— Helen Murphy (@lemurph) February 12, 2017
Source: @lemurph February 12, 2017 at 01:28PM
Could this really happen? Or are they taking the metal mickey?https://t.co/1Mw6UkQ4o6
— BBC Radio 4 (@BBCRadio4) February 1, 2017
Source: @lemurph February 01, 2017 at 09:16AM
This is a link to a short feature on the Today programme on 30th January. It’s just two minutes long, so definitely worth a listen. Dr Chris Papadopulos explains that culturally sensitive robots are those who appreciate an individual’s culture. The robot will be programmed to have an understanding, based on ‘best evidence and best theory’ about particular cultural groups, in order to make care more effective. It’s about transferring a principle prevalent in evidence-based literature on nurses’ care of the elderly to robots.
I very much liked the evidence-based approach of this. Although I worry a little – despite Dr Papadopulos’ stress on evidence-based understandings of ‘cultural sensitivity’ – about how closely this is bound up in questions of power and privilege.
— Helen Murphy (@lemurph) January 25, 2017
Source: @lemurph January 25, 2017 at 04:24PM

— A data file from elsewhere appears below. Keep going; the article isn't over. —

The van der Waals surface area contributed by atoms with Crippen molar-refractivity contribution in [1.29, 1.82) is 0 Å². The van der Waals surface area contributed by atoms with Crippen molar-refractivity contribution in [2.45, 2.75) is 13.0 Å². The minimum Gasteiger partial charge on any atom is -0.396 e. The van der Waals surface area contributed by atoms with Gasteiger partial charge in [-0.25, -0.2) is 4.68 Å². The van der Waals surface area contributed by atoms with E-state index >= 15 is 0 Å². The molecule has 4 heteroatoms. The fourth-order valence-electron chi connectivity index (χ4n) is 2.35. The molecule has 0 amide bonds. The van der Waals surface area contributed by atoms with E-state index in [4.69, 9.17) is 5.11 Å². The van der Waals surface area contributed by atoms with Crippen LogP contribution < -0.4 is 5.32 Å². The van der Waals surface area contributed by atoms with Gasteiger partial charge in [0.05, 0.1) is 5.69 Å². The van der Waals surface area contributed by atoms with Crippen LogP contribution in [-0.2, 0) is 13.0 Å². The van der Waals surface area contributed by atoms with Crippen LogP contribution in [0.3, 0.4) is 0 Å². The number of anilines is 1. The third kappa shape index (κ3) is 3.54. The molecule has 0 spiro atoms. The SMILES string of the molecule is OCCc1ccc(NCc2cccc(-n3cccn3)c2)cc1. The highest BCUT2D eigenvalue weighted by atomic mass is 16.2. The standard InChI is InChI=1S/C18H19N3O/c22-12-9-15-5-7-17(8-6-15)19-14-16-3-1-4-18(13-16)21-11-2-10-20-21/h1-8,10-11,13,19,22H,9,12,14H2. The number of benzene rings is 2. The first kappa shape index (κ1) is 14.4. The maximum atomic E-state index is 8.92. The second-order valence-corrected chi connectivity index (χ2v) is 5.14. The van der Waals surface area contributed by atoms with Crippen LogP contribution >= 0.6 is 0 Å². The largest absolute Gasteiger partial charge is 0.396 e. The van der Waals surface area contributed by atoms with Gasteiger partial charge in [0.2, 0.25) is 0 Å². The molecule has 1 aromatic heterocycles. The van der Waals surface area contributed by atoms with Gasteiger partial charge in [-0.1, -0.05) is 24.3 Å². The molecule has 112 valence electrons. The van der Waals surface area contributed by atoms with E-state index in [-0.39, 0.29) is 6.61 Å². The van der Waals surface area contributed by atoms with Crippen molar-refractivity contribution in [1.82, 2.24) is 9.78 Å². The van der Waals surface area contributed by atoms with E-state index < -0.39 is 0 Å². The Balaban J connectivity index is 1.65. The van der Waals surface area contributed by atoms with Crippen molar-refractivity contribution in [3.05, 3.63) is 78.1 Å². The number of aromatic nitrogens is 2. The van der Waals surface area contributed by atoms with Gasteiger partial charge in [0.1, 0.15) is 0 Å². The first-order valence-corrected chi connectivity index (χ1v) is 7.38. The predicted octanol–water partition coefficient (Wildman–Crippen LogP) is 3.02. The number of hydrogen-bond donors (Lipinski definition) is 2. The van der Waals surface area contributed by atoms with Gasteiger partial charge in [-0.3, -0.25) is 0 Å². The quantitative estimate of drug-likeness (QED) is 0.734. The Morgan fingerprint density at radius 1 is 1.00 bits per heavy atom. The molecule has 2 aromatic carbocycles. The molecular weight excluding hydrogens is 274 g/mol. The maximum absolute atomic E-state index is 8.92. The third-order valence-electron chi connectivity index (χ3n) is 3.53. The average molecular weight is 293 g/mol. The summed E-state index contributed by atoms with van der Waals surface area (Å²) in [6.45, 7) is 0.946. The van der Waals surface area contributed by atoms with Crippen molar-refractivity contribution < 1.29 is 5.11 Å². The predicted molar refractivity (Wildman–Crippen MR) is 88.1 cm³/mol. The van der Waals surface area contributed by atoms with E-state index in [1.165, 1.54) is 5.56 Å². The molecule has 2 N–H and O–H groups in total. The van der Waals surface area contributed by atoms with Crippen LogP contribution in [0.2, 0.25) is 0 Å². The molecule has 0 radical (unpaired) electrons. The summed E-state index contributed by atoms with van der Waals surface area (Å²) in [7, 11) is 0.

This is the quote I’m referring to in my tweet:
Technology is only a tool if it can be used properly to inspire a student – Anthony Salcito, vice-president of Worldwide Education at Microsoft
It’s a weird set of words to put together – it’s ambiguous, and it’s taken me a few goes of reading through it to understand what it means. (I’m still not sure I do.) But if I were a proper critical posthumanist, what would I make of it?
On one hand, the technology is seen as exclusively material: it’s even further removed from being a ‘tool’, because it’s only a ‘tool’ if it meets certain conditions. So, not only does it require a separation of the material/technological and social, its status is dependent upon its being ‘used’ by humans in a certain way. Ergo: instrumentalist technology.
On the other hand, the technology has a ‘proper’ use – there is a way to use it properly, and if we humans are cognisant of this and able to use properly, it will ‘inspire’ our students. Ergo: determinist technology.
I’m also troubled by the use of this word ‘inspire’ – it’s so subjective, it privileges the human, it’s anthropocentric, and it’s difficult to see how it might escape a value judgment about what ‘learning’ is.
So technology-enhanced inspiration? Technology-inspired learning? No, thank you!